How to decide on a career path after university

Wondering "which career is right for me?" Answer these five questions and we'll help you figure out what your future holds.

A woman in a bright orange suit waiting for a job interview

 

Are you about to finish your university course? Give yourself a huge pat on the back—you’ve earned it. All those long nights of studying, cramming for exams and sweating over assignments are about to pay off. 

It’s only natural to feel anxious about what comes next, especially if you haven’t decided on a career pathway yet. After all, getting qualified can open doors you didn’t even know about when you first started studying. How do you choose which way to go? 

Let's come up with a shortlist of career options together. Get a pen and paper and write down your answers to the following questions.

Five questions that will help you choose a career

1. What are you qualified to do?

It sounds obvious, but it's worth jotting down absolutely everything you’re qualified to do, based on the skills you gained during your course. This will give you a broad list of ideas to start with.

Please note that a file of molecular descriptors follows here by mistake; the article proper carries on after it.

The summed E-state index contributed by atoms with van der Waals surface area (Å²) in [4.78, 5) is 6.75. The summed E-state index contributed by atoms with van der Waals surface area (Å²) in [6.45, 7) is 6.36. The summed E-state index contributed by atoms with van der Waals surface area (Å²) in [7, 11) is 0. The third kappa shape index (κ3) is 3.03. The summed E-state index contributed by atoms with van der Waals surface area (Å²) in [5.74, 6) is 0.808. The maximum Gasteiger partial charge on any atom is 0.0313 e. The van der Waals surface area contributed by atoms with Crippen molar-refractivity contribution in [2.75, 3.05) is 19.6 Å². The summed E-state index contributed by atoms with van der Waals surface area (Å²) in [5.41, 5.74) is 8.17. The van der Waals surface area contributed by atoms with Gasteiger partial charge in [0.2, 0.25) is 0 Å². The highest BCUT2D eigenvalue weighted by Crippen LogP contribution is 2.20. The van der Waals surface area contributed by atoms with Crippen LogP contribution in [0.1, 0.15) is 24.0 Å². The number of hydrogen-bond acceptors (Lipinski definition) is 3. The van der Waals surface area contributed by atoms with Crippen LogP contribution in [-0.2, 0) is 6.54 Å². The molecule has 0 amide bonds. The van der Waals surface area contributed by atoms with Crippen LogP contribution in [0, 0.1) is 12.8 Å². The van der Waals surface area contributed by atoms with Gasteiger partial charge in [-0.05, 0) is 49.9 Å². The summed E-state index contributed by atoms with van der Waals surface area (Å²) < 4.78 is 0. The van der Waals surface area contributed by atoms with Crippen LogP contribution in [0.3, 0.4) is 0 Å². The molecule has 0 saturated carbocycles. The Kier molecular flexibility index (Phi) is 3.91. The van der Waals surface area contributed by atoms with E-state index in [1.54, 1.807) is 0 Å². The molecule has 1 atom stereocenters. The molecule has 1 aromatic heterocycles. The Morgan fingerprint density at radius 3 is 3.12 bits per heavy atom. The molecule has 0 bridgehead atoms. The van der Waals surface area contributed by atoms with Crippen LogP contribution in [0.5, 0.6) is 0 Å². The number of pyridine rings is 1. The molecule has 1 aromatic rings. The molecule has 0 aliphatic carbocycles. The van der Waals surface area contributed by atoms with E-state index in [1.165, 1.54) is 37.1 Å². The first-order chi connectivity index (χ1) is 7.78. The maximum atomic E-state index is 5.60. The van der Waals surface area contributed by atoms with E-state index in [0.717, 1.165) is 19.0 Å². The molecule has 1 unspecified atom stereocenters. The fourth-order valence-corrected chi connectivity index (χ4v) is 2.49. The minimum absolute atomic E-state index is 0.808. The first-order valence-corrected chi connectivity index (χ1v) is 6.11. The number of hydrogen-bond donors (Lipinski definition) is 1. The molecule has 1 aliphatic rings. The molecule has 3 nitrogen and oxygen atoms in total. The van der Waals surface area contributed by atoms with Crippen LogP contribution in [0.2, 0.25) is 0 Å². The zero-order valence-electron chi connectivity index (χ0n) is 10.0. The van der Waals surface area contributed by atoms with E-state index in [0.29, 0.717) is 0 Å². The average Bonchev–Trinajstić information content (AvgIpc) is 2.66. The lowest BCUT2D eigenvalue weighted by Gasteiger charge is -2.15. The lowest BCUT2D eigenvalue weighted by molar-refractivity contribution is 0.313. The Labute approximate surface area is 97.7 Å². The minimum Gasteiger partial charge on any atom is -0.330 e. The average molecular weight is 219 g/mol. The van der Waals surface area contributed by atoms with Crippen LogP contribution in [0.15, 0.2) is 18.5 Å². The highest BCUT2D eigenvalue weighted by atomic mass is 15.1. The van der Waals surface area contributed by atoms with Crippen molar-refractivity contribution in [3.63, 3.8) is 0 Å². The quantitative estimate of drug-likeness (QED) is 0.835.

If we use a Bachelor of Business as an example, you could list marketing, sales, advertising, human resource management and entrepreneurship. 

2. What interested you during your course?

Next, think about what you enjoyed most about your course and what you were good at. What were your favourite subjects? What projects did you like doing? What discussions grabbed your attention? 

And, on the flip side, what didn’t interest you? What subjects or tasks did you dread doing? Writing this down will help you eliminate roles that aren’t a good fit.  

In the Bachelor of Business example, maybe you loved learning about digital marketing, business strategy, chatting about new technologies and doing research, but you hated learning about finance and doing presentations. 

3. What tasks would you like to spend your time doing?